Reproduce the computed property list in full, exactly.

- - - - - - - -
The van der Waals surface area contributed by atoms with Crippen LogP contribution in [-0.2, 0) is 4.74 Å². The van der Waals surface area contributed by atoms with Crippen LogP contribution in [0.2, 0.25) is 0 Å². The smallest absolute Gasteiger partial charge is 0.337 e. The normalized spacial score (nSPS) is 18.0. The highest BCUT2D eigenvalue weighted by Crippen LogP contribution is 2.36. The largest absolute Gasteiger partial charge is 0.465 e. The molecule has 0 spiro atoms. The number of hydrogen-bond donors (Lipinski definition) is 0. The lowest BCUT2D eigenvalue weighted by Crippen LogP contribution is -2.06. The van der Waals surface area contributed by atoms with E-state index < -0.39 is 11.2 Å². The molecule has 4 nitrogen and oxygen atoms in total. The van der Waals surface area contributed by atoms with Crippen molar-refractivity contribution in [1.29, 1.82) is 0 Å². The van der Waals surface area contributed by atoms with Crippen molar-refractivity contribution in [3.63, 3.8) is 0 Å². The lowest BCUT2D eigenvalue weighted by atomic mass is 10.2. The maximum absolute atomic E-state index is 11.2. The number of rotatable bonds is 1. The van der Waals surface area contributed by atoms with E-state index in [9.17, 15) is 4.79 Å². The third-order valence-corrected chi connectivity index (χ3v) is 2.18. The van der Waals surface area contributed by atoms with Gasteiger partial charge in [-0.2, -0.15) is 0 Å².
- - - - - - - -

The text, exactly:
The van der Waals surface area contributed by atoms with Crippen LogP contribution in [-0.2, 0) is 4.74 Å². The van der Waals surface area contributed by atoms with Crippen LogP contribution in [0.2, 0.25) is 0 Å². The smallest absolute Gasteiger partial charge is 0.337 e. The normalized spacial score (nSPS) is 18.0. The highest BCUT2D eigenvalue weighted by Crippen LogP contribution is 2.36. The largest absolute Gasteiger partial charge is 0.465 e. The molecule has 0 spiro atoms. The number of hydrogen-bond donors (Lipinski definition) is 0. The lowest BCUT2D eigenvalue weighted by Crippen LogP contribution is -2.06. The van der Waals surface area contributed by atoms with E-state index < -0.39 is 11.2 Å². The molecule has 4 nitrogen and oxygen atoms in total. The van der Waals surface area contributed by atoms with Crippen molar-refractivity contribution in [1.29, 1.82) is 0 Å². The van der Waals surface area contributed by atoms with Crippen molar-refractivity contribution in [3.63, 3.8) is 0 Å². The lowest BCUT2D eigenvalue weighted by atomic mass is 10.2. The maximum absolute atomic E-state index is 11.2. The number of rotatable bonds is 1. The van der Waals surface area contributed by atoms with E-state index in [9.17, 15) is 4.79 Å². The third-order valence-corrected chi connectivity index (χ3v) is 2.18. The van der Waals surface area contributed by atoms with Gasteiger partial charge in [-0.2, -0.15) is 0 Å².